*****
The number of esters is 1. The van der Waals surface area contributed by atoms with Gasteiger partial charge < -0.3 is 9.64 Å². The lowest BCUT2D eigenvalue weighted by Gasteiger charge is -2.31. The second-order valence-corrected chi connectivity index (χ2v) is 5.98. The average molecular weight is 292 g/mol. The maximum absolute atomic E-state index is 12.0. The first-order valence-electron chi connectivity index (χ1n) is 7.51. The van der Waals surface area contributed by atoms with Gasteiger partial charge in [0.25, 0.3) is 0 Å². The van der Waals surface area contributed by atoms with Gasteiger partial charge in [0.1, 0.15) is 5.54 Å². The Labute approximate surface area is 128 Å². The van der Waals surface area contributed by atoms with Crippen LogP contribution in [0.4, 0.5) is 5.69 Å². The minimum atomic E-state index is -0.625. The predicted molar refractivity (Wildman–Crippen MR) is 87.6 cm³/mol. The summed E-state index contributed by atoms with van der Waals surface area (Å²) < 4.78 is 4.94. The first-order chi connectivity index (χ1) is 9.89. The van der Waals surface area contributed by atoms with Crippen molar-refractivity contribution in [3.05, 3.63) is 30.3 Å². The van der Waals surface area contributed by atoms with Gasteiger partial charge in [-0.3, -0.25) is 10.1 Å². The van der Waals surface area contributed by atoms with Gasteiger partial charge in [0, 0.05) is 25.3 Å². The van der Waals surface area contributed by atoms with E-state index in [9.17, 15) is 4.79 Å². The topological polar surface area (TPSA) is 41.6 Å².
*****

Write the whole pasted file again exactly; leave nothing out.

The number of esters is 1. The van der Waals surface area contributed by atoms with Gasteiger partial charge < -0.3 is 9.64 Å². The lowest BCUT2D eigenvalue weighted by Gasteiger charge is -2.31. The second-order valence-corrected chi connectivity index (χ2v) is 5.98. The average molecular weight is 292 g/mol. The maximum absolute atomic E-state index is 12.0. The first-order valence-electron chi connectivity index (χ1n) is 7.51. The van der Waals surface area contributed by atoms with Gasteiger partial charge in [0.25, 0.3) is 0 Å². The van der Waals surface area contributed by atoms with Gasteiger partial charge in [0.1, 0.15) is 5.54 Å². The Labute approximate surface area is 128 Å². The van der Waals surface area contributed by atoms with Crippen LogP contribution in [0.4, 0.5) is 5.69 Å². The minimum atomic E-state index is -0.625. The predicted molar refractivity (Wildman–Crippen MR) is 87.6 cm³/mol. The summed E-state index contributed by atoms with van der Waals surface area (Å²) < 4.78 is 4.94. The first-order chi connectivity index (χ1) is 9.89. The van der Waals surface area contributed by atoms with Crippen molar-refractivity contribution in [3.05, 3.63) is 30.3 Å². The van der Waals surface area contributed by atoms with Gasteiger partial charge in [-0.3, -0.25) is 10.1 Å². The van der Waals surface area contributed by atoms with Gasteiger partial charge in [0, 0.05) is 25.3 Å². The van der Waals surface area contributed by atoms with E-state index in [9.17, 15) is 4.79 Å². The topological polar surface area (TPSA) is 41.6 Å².